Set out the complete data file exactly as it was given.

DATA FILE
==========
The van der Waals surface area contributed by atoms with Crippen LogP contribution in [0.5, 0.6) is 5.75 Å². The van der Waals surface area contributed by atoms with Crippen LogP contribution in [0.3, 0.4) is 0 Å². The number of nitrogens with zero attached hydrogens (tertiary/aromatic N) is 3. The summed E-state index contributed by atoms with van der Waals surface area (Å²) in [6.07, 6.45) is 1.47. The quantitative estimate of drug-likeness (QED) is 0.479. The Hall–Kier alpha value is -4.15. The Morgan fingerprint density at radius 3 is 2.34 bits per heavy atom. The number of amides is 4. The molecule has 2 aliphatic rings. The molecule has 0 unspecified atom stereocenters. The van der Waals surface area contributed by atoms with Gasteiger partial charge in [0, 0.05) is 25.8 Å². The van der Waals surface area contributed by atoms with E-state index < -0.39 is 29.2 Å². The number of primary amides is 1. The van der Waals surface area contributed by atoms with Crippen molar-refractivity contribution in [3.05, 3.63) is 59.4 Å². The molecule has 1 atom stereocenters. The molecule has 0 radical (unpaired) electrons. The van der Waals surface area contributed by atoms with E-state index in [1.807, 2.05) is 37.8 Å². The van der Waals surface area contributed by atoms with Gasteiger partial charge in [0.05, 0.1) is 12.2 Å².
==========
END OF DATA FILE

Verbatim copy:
The van der Waals surface area contributed by atoms with Crippen LogP contribution in [0.5, 0.6) is 5.75 Å². The van der Waals surface area contributed by atoms with Crippen LogP contribution in [0.3, 0.4) is 0 Å². The number of nitrogens with zero attached hydrogens (tertiary/aromatic N) is 3. The summed E-state index contributed by atoms with van der Waals surface area (Å²) in [6.07, 6.45) is 1.47. The quantitative estimate of drug-likeness (QED) is 0.479. The Hall–Kier alpha value is -4.15. The Morgan fingerprint density at radius 3 is 2.34 bits per heavy atom. The number of amides is 4. The molecule has 2 aliphatic rings. The molecule has 0 unspecified atom stereocenters. The van der Waals surface area contributed by atoms with Gasteiger partial charge in [0, 0.05) is 25.8 Å². The van der Waals surface area contributed by atoms with E-state index < -0.39 is 29.2 Å². The number of primary amides is 1. The van der Waals surface area contributed by atoms with Crippen molar-refractivity contribution in [3.05, 3.63) is 59.4 Å². The molecule has 1 atom stereocenters. The molecule has 0 radical (unpaired) electrons. The van der Waals surface area contributed by atoms with E-state index in [1.807, 2.05) is 37.8 Å². The van der Waals surface area contributed by atoms with Gasteiger partial charge in [0.05, 0.1) is 12.2 Å².